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Adrian Thomas. 2005. Polish Music since Szymanowski. Cambridge, UK: Cambridge
University Press. 384 pp. ISBN-13: 978-052-105472-0 (paper)

par Brian Locke


Intersections: Canadian Journal of Music / Intersections : revue canadienne de musique, vol. 28, n° 2, 2008, p.
109-113.

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28/2 (2008) 109

Cadrin, Paul. 2004. « Karol Szymanowski and Richard Strauss : Of Diverging


Epiphanies ». Revue de musique des universités canadiennes 24, no 2 : 29-43.
Duchesneau, Michel. 1997. L’avant-garde musicale à Paris de 1871 à 1939. Spri-
mont : Mardaga.
Erhardt, Ludwick. 1974. La musique en Pologne. Paris : Fayard.
Palmer, Christopher. 1987. Szymanowski : Un compositeur à la croisée des che-
mins, essai traduit de l’anglais par Myriam Tcamitchian-Faure, avec la
participation d’Alain Artaud. Arles : Actes Sud.
Samson, Jim. The Music of Szymanowski. London : Kahn and Averill, 1990.
———. [2008]. « Szymanowski, Karol ». Grove Music Online [en ligne] <http://
www.oxfordmusiconline.com/subscriber/article/grove/music/27328?q=Ka
rol+Szymanowski&search=quick&pos=1&_start=1#firsthit> (consulté le 7
janvier 2009).
Justine Comtois

Adrian Thomas. 2005. Polish Music since Szymanowski. Cambridge, UK: Cam-
bridge University Press. 384 pp. ISBN-13: 978-052-105472-0 (paper).

Whether because of language barriers, political divisions throughout history,


the lack of readily available materials, or a perceived distance from a “musi-
cological mainstream,” the majority of English-speaking music scholars have
shied away from studying the artists and repertoires of East Central Europe.
In most general histories of modernism, the region is all but ignored in favour
of Vienna, Darmstadt, or New York. Richard Taruskin, writing on national-
ism and historiography in 1996, famously problematized the “numerus clausus”
quota system in the Western canon that draws a sharp line between Janáček
and Bartók (among others) and grants a higher status to the latter, on the basis
of an imaginary tally of influences on later modernist composers. Indeed, most
master narratives of music history disallow close synchronic readings of local
musical communities east of the Austro-German lands, such that only a lucky
few individuals work their way into the narrative at all—sometimes as lone
representatives of an exotic other, and always despite the limitations of their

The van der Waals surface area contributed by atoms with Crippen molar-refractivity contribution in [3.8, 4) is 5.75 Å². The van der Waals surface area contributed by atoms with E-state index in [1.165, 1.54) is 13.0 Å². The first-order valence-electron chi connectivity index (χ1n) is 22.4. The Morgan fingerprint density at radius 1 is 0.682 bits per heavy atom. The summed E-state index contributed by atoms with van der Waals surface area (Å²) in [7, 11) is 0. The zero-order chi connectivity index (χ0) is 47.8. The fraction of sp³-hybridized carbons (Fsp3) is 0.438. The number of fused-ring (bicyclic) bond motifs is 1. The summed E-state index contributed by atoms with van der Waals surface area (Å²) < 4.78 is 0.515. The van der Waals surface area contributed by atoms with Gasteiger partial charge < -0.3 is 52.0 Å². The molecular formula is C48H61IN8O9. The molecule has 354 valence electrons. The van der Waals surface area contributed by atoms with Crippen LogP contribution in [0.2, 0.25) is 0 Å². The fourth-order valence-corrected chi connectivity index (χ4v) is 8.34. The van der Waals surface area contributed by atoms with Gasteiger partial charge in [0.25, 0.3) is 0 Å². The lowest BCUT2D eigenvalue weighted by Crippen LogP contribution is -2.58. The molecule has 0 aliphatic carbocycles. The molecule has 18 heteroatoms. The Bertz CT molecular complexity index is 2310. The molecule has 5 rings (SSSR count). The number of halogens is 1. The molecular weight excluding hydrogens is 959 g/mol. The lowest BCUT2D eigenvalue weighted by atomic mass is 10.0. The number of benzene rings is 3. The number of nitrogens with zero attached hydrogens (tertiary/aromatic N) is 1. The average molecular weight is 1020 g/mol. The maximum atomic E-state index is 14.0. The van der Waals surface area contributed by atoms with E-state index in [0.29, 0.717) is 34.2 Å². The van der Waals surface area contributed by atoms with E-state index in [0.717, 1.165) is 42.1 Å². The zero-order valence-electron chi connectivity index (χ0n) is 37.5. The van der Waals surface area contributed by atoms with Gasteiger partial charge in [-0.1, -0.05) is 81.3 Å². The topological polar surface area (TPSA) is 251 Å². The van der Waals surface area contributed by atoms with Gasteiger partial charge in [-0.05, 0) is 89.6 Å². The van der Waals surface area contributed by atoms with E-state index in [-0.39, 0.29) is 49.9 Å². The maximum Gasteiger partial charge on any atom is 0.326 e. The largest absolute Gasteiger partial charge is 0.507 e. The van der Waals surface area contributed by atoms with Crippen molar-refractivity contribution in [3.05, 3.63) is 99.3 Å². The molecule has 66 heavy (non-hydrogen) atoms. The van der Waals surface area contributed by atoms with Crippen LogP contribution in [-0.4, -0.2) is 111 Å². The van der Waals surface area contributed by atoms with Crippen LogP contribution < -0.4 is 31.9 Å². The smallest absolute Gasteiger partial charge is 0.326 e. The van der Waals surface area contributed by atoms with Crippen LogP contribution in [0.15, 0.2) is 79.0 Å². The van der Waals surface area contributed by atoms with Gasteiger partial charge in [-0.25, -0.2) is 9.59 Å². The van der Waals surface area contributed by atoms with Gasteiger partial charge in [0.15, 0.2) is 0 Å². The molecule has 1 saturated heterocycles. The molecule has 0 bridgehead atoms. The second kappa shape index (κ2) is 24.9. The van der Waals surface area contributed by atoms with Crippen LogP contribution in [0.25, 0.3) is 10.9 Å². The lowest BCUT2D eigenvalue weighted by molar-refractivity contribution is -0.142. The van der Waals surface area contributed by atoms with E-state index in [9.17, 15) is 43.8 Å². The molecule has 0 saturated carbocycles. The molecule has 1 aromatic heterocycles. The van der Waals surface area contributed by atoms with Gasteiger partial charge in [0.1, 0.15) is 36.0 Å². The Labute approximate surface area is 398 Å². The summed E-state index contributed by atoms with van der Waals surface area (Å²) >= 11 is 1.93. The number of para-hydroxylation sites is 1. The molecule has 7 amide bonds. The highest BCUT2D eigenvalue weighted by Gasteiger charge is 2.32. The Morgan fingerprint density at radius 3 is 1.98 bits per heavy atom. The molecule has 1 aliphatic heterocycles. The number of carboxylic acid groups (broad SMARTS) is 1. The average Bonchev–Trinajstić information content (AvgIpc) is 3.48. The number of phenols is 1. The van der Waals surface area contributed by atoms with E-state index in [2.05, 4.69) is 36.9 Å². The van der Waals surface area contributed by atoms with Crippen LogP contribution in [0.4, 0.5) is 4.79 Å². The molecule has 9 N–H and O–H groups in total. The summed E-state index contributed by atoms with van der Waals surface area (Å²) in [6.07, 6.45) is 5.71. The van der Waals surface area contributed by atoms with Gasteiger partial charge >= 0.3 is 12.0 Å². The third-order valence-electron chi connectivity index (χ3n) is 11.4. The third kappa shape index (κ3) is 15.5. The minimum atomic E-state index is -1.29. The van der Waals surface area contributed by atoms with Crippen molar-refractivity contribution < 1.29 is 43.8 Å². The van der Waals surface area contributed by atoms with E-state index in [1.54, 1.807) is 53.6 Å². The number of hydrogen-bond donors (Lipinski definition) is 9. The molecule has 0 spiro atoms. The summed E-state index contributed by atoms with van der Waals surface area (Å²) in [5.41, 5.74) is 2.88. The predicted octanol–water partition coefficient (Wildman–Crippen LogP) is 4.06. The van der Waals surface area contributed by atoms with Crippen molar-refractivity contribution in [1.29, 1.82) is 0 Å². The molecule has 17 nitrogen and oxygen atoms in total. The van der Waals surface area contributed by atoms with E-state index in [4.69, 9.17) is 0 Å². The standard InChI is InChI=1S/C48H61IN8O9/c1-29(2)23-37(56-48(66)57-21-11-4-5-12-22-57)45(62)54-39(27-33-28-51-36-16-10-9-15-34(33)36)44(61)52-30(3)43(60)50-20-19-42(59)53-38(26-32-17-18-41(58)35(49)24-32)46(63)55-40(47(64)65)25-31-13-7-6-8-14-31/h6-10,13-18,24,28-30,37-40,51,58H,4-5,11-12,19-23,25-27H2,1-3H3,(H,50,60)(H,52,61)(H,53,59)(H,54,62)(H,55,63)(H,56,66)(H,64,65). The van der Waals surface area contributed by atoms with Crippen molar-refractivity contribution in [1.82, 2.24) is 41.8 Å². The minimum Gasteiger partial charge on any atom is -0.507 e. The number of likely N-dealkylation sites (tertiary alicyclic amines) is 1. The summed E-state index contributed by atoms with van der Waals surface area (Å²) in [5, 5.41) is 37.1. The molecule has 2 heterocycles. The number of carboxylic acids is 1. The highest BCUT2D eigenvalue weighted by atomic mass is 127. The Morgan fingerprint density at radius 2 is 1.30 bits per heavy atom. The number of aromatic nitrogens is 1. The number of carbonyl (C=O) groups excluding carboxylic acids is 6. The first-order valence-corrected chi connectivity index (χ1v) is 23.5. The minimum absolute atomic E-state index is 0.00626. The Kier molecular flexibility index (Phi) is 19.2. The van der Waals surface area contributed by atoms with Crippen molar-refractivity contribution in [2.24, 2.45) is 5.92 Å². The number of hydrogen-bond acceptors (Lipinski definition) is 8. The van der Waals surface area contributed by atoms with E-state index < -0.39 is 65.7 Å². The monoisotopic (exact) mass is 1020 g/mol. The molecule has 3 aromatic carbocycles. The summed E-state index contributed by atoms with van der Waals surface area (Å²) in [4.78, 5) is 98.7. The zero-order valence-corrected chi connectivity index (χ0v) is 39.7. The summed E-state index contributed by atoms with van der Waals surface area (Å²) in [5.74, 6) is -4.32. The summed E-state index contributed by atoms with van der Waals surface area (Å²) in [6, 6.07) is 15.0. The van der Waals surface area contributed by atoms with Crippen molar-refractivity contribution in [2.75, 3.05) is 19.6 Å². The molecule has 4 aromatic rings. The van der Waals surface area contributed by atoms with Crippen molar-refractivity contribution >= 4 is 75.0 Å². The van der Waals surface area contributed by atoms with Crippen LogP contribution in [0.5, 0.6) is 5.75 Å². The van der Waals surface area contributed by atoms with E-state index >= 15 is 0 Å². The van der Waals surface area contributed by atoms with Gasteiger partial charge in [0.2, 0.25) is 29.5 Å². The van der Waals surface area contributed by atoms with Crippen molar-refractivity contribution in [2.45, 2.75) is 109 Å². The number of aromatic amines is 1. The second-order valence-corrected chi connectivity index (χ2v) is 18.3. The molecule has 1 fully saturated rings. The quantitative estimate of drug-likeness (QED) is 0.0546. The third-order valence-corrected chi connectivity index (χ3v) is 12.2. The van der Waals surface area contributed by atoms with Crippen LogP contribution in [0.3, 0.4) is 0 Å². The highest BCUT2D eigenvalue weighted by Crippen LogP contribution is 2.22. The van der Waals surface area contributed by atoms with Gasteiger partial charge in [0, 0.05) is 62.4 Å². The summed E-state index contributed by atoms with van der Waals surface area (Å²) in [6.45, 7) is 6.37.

allegedly “peripheral” roots.
Thankfully, finding a substantive account of a musical community from
this region has become a less rare event, where the scholarship seeks to gain
exposure for the artists and their works, not to judge their apparent worth to
subsequent historians, but to document musical events as they occurred. Such
a work is Adrian Thomas’s Polish Music since Szymanowski, a milestone of
scholarship that balances the known and unknown. In this monograph, Tho-
mas presents composers as familiar as Lutosławski and Penderecki alongside
Palester, Szabelski, Moszumańska-Nazar, and a host of names barely encoun-
tered even in contemporary Poland, all of whom gave lifelong contributions to
Polish musical life in the late twentieth century. While international accept-
ance is certainly acknowledged as laudable, it is not a prerequisite for inclusion
110 Intersections

in Thomas’s book, the result being a more thorough account of the community
in the period 1937–2000 than any other English-language text.
Thomas begins his narrative with Szymanowski, whom he identifies as the
most public representative of Polish music in the early twentieth century, but
who was “essentially an outsider” (4). The opening chapter, “Szymanowski and
His Legacy,” reveals the extent to which this dichotomy of individual versus
collective shaped the long-term perception (by Poles and non-Poles) of music-
making in Poland at this time. Although the interwar generation was espe-
cially rich in creativity and cosmopolitan interaction, with many composers
such as Tansman and Bacewicz seeking a Parisian education, “these compos-
ers, either individually or as a group, have not dispelled the impression that
Szymanowski was Polish music in the 1920s and 1930s, an impression which
persists by default .  .  . Nevertheless, it is apparent that in the 1930s Szyman-
owski, notwithstanding his position as a figurehead for the younger generation
of composers, became increasingly marginalized” (12–13). For Thomas, this be-
comes a pivotal point in the narrative of Polish music at mid-century: as we see
over the next several chapters, amid radical upheavals in politics and musical
practice, artists continually struggled to uphold or overturn the legacy of their
lone modernist forebear, more than that of any other famous Polish musician
such as Chopin or Moniuszko.
After a brief chapter on musical activities in Poland during the Second
World War, the traces of which are mostly no longer extant, Thomas proceeds
with his even-handed account of each period of the postwar era, taking care to
distinguish generational and political perspectives as each movement gave way
to the next. The early to mid-1950s were dominated, as elsewhere in the Com-
munist bloc, by the official doctrine of socialist realism, wherein artists were